One of the frustrating aspects of this legislation is the smoke and mirrors. Currently, for example, we have not seen the amendments that the government has been trailing in the press. If the reassurances of the past few months are anything to go by, we'll only actually know if what Thurso is claiming is actually true once we've seen the actual text of the amendments (after all, he's talking about replacing clauses which not a single member of the government have accepted are flawed in the first place).

I'm personally very happy that 38 Degrees are keeping up the pressure on this one. For once they might actually end up making a positive difference, rather than simply claiming credit for everyone else's work.

James Graham (Quaequam Blog!) said...

You might find this briefing from Ros Baston helpful: http://www.foe.co.uk/resource/briefings/legal_opinion_amends.pdf

Ros is one of the few solicitors to specialise in election law in the country and was widely respected across the political spectrum when she worked for the Electoral Commission. Her views are not to be dismissed.

David Boyle said...

I did read Ros Baston's briefing before writing the post. I understand her explanation that the bill leaves some ambiguities. What I don't understand is why these ambiguities are any greater than they are at the moment under current legislation.

I agree with you about the funding of political parties.

Alex Runswick said...

As someone who has spent the Summer trying to assess the implications of these proposals for Unlock Democracy I think these proposals will have a real chilling effect on campaigning. There are a number of reasons the ambiguities will be greater than in the current legislation:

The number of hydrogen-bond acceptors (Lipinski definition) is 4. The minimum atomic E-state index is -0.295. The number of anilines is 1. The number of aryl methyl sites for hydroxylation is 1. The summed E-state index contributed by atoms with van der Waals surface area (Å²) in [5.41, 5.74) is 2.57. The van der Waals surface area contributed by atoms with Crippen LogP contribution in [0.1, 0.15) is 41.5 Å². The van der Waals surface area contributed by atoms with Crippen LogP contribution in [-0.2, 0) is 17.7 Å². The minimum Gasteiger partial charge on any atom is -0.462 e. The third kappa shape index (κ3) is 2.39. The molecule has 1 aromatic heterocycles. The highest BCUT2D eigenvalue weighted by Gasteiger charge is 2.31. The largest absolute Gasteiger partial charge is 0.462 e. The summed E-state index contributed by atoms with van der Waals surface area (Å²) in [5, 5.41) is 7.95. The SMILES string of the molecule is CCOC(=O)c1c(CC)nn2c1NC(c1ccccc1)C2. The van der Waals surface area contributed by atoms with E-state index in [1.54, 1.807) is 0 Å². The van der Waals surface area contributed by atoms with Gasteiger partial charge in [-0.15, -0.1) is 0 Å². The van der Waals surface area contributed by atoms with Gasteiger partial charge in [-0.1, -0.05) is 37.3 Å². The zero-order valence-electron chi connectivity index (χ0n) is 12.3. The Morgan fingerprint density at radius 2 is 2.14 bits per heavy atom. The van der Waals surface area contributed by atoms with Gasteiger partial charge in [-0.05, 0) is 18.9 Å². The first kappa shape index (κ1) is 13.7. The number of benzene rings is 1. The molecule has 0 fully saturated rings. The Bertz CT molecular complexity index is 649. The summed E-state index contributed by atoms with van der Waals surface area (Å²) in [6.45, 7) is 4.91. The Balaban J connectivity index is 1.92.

1. There has been no consultation and virtually nor scrutiny of these proposals. As the Electoral Commission have commented in their briefing on the government amendments, they simply haven't had time to test what the implications of some of the changes will be.

2. lowering the threshold at which organisations have to register with the Electoral Commission means that many more organisations, particularly smaller organisations, will be covered by these regulations and because of the speed at which they are being introduced, they will have very little time to prepare. In that scenario, with the potential of very serious sanctions if you get it wrong, many organisations will simply choose not to campaign.

3. The change in the definitions about what constitutes public materials will need to be legally tested. At the moment if you are sending materials to existing supporters who the organisations has a relationship with, that activity is not covered. Under the new rules it will be unless they are a formal member of the organisation. Many campaigning organisations have supporters who respond to our campaign actions and even give us money but for a variety of reasons choose not to be a member. Are they a 'section of the public' as defined in the bill? So fare no one including the Electoral Commission who are supposed regulate this have a clear answer.